930 F2d 1202 Johnson v. H Burken

930 F.2d 1202

Donald J. JOHNSON, Plaintiff-Appellee,
Patrick H. BURKEN, Defendant-Appellant.

No. 90-1756.

United States Court of Appeals,
Seventh Circuit.

Argued Jan. 18, 1991.
Decided April 22, 1991.

Ripple, Circuit Judge, dissented and filed opinion.

Edgar K. Collison, III, Early, Collison, Tousey, Regan & Sullivan, Northbrook, Ill., Esther Joy Schwartz, Stellato & Schumacher, Chicago, Ill., for plaintiff-appellee.

Herbert P. Carlson, Gerard Fosco, Iversen, Carlson & Associates, Chicago, Ill., for defendant-appellant.

Before BAUER, Chief Judge, and POSNER and RIPPLE, Circuit Judges.

POSNER, Circuit Judge.

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In May 1988, Donald Johnson brought suit against Patrick Burken in an Illinois state court for damages arising out of an automobile accident that had occurred in August 1986. At the time of the accident Burken was a sailor stationed at the Great Lakes naval base in Illinois, although he was a domiciliary--and hence, for purposes of federal diversity jurisdiction, a citizen, Galva Foundry Co. v. Heiden, 924 F.2d 729 (7th Cir.1991)--of Iowa. But by the time the suit was filed, Burken had left Illinois for duty at sea. Illinois' nonresident motorist statute allows service of process on a nonresident by serving a copy of the complaint or other process on the secretary of state of Illinois and, within ten days thereafter, sending a copy "by registered mail" to the defendant at his last known address. Ill.Rev.Stat. ch. 95 1/2, p 10-301(b). Johnson's lawyer duly served the secretary of state with his copy, but mailed Burken's copy by certified mail (return receipt requested) rather than by registered mail. Burken did not receive his copy, having failed to leave a forwarding address.


Several months later, Johnson's lawyer wrote Burken's insurer suggesting settlement. This was the first that either Burken or the insurance company knew of the suit. The insurance company retained a lawyer to defend the case. He made a special appearance to contest jurisdiction and moved that the case be dismissed on the ground that service had not been made in accordance with the statute and therefore the court had not obtained jurisdiction over Burken. The state judge denied the motion without giving reasons. Burken then removed the case to federal district court--the parties being of diverse citizenship--and renewed his motion to dismiss for lack of proper service. In September the district judge denied the motion on the ground that the state judge's ruling had not been clearly erroneous and therefore was binding in subsequent proceedings under the doctrine of the law of the case. Burken then moved for a stay of proceedings under the Soldiers' and Sailors' Civil Relief Act, 50 U.S.C.App. Secs. 501 et seq. (see Sec. 521), and also moved for a certification to permit him to take an immediate appeal to this court under 28 U.S.C. Sec. 1292(b). In January of last year the district judge granted both motions. Shortly before, in November 1989, Johnson had again attempted to serve Burken under the Illinois nonresident statute, this time sending him his copy in Norfolk, Virginia, where Burken was stationed. The validity of this service has not been determined; nor whether it was made within the statute of limitations. A motions panel of this court agreed to hear Burken's interlocutory appeal.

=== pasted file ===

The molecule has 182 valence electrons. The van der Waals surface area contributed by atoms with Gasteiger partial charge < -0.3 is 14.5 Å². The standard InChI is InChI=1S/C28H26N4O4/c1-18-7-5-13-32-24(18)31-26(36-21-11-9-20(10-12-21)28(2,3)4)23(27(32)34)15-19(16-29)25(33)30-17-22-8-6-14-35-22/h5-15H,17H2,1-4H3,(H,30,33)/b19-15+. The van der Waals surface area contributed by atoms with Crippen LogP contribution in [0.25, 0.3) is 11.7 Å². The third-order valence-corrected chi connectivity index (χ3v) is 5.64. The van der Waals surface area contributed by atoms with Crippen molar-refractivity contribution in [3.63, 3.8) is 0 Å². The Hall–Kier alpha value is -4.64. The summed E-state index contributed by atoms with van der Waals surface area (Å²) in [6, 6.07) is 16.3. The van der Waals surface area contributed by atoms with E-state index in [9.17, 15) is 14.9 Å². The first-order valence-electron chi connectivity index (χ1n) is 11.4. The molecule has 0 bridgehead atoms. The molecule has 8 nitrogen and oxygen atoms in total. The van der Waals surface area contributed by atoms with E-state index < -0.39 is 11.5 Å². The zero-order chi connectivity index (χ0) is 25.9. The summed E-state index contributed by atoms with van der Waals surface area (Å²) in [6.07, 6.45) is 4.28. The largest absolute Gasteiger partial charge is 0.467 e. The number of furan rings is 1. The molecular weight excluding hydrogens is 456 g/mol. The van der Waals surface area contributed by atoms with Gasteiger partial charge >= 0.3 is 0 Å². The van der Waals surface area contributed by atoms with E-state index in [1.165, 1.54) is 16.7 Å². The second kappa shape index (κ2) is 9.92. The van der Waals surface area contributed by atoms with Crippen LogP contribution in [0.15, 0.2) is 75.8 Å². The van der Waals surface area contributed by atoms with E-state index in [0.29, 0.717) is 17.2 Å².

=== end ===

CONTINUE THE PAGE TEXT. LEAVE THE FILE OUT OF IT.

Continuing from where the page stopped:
Three jurisdictional issues require consideration before we can get to the merits of the appeal. The first is whether the stay that the district judge granted under the Soldiers' and Sailors' Civil Relief Act bars further proceedings in this court as well as in the district court. The Act entitles a member of the armed forces to a stay of legal proceedings to which he is a party while he is on active duty, unless the judge decides that the serviceman's litigation prospects are not materially affected by his service status. Nothing in the Act excepts proceedings in a Court of Appeals, Kesler v. Kesler, 682 S.W.2d 44, 45 n. 1 (Mo.App.1984)--on the contrary, the Act applies "at any stage" of a case, although it is rare that being on active duty will "materially affect" a litigant's case on appeal, since he does not have to be present in person. Id.; Briner v. Briner, 60 Cal.App.2d 473, 140 P.2d 995 (1943). But none of this is important, because the Act does not limit the jurisdiction of the federal courts. It merely gives a procedural right to a class of litigants. Like most procedural rights, it can be waived. Roberts v. Fuhr, 523 So.2d 20, 28 (Miss.1987); McMahon v. McMahon, 70 Cal.App.2d 317, 160 P.2d 893 (1945); Lankford v. Milhollin, 201 Ga. 594, 600-01, 40 S.E.2d 376, 380 (1946); Deacon v. Witham, 131 Misc.2d 217, 499 N.Y.S.2d 317 (City Ct.1985). In asking for leave to take an interlocutory appeal, Burken waived his right to a stay of proceedings in this court--he could not appeal and stay the appeal at the same time. Alternatively and with the same effect, he sought and received merely a limited stay. Nothing in the Act precludes a limited stay.